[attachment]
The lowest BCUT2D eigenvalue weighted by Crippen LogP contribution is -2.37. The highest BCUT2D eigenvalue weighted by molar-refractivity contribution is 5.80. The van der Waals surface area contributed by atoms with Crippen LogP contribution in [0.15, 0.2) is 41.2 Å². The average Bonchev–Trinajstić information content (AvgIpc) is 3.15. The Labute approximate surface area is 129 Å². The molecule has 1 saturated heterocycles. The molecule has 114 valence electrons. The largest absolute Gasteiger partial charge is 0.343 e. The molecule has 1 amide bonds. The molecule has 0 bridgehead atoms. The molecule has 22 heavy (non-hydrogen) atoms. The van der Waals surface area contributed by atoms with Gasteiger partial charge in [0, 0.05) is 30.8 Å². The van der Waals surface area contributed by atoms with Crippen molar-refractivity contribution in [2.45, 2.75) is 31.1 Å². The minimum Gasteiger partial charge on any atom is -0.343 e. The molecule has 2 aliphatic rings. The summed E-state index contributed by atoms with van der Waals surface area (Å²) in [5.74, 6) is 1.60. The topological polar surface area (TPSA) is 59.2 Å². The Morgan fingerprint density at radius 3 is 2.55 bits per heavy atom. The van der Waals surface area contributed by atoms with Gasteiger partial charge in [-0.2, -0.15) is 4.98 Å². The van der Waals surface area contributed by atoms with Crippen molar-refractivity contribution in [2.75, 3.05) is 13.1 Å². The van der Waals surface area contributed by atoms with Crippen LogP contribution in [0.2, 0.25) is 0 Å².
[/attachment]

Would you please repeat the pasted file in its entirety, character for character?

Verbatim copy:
The lowest BCUT2D eigenvalue weighted by Crippen LogP contribution is -2.37. The highest BCUT2D eigenvalue weighted by molar-refractivity contribution is 5.80. The van der Waals surface area contributed by atoms with Crippen LogP contribution in [0.15, 0.2) is 41.2 Å². The average Bonchev–Trinajstić information content (AvgIpc) is 3.15. The Labute approximate surface area is 129 Å². The molecule has 1 saturated heterocycles. The molecule has 114 valence electrons. The largest absolute Gasteiger partial charge is 0.343 e. The molecule has 1 amide bonds. The molecule has 0 bridgehead atoms. The molecule has 22 heavy (non-hydrogen) atoms. The van der Waals surface area contributed by atoms with Gasteiger partial charge in [0, 0.05) is 30.8 Å². The van der Waals surface area contributed by atoms with Crippen molar-refractivity contribution in [2.45, 2.75) is 31.1 Å². The minimum Gasteiger partial charge on any atom is -0.343 e. The molecule has 2 aliphatic rings. The summed E-state index contributed by atoms with van der Waals surface area (Å²) in [5.74, 6) is 1.60. The topological polar surface area (TPSA) is 59.2 Å². The Morgan fingerprint density at radius 3 is 2.55 bits per heavy atom. The van der Waals surface area contributed by atoms with Gasteiger partial charge in [-0.2, -0.15) is 4.98 Å². The van der Waals surface area contributed by atoms with Crippen molar-refractivity contribution in [2.75, 3.05) is 13.1 Å². The van der Waals surface area contributed by atoms with Crippen LogP contribution in [0.2, 0.25) is 0 Å².